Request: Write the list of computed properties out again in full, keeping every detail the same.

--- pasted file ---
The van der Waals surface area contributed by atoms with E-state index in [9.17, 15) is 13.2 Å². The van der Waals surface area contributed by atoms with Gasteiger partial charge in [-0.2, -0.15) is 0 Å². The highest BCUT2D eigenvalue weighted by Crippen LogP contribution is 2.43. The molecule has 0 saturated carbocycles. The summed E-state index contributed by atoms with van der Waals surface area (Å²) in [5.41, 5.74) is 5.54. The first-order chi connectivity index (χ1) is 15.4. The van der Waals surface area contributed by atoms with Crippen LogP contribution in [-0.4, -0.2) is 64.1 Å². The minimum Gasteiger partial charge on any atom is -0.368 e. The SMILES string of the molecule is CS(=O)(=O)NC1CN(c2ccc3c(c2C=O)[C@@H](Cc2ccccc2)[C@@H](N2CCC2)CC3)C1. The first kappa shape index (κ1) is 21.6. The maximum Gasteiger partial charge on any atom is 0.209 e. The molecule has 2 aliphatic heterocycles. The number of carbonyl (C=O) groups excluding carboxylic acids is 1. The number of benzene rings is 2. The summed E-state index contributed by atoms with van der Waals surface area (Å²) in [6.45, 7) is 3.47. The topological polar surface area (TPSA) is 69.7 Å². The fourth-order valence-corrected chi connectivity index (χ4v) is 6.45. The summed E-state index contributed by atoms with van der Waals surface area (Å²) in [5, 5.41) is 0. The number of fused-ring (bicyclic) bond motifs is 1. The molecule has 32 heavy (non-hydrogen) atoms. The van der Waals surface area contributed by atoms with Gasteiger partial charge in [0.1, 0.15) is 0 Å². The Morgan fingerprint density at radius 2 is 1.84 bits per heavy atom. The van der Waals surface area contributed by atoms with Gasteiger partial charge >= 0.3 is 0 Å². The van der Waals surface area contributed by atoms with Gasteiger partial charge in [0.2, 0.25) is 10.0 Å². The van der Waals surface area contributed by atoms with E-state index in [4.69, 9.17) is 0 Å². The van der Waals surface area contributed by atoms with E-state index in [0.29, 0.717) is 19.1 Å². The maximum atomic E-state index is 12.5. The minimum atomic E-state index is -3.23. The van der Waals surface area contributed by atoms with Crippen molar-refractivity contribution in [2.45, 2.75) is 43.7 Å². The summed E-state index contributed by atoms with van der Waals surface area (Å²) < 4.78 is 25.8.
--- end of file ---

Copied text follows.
The van der Waals surface area contributed by atoms with E-state index in [9.17, 15) is 13.2 Å². The van der Waals surface area contributed by atoms with Gasteiger partial charge in [-0.2, -0.15) is 0 Å². The highest BCUT2D eigenvalue weighted by Crippen LogP contribution is 2.43. The molecule has 0 saturated carbocycles. The summed E-state index contributed by atoms with van der Waals surface area (Å²) in [5.41, 5.74) is 5.54. The first-order chi connectivity index (χ1) is 15.4. The van der Waals surface area contributed by atoms with Crippen LogP contribution in [-0.4, -0.2) is 64.1 Å². The minimum Gasteiger partial charge on any atom is -0.368 e. The SMILES string of the molecule is CS(=O)(=O)NC1CN(c2ccc3c(c2C=O)[C@@H](Cc2ccccc2)[C@@H](N2CCC2)CC3)C1. The first kappa shape index (κ1) is 21.6. The maximum Gasteiger partial charge on any atom is 0.209 e. The molecule has 2 aliphatic heterocycles. The number of carbonyl (C=O) groups excluding carboxylic acids is 1. The number of benzene rings is 2. The summed E-state index contributed by atoms with van der Waals surface area (Å²) in [6.45, 7) is 3.47. The topological polar surface area (TPSA) is 69.7 Å². The fourth-order valence-corrected chi connectivity index (χ4v) is 6.45. The summed E-state index contributed by atoms with van der Waals surface area (Å²) in [5, 5.41) is 0. The number of fused-ring (bicyclic) bond motifs is 1. The molecule has 32 heavy (non-hydrogen) atoms. The van der Waals surface area contributed by atoms with Gasteiger partial charge in [0.1, 0.15) is 0 Å². The Morgan fingerprint density at radius 2 is 1.84 bits per heavy atom. The van der Waals surface area contributed by atoms with Gasteiger partial charge >= 0.3 is 0 Å². The van der Waals surface area contributed by atoms with Gasteiger partial charge in [0.2, 0.25) is 10.0 Å². The van der Waals surface area contributed by atoms with E-state index in [4.69, 9.17) is 0 Å². The van der Waals surface area contributed by atoms with E-state index in [0.29, 0.717) is 19.1 Å². The maximum atomic E-state index is 12.5. The minimum atomic E-state index is -3.23. The van der Waals surface area contributed by atoms with Crippen molar-refractivity contribution in [2.45, 2.75) is 43.7 Å². The summed E-state index contributed by atoms with van der Waals surface area (Å²) < 4.78 is 25.8.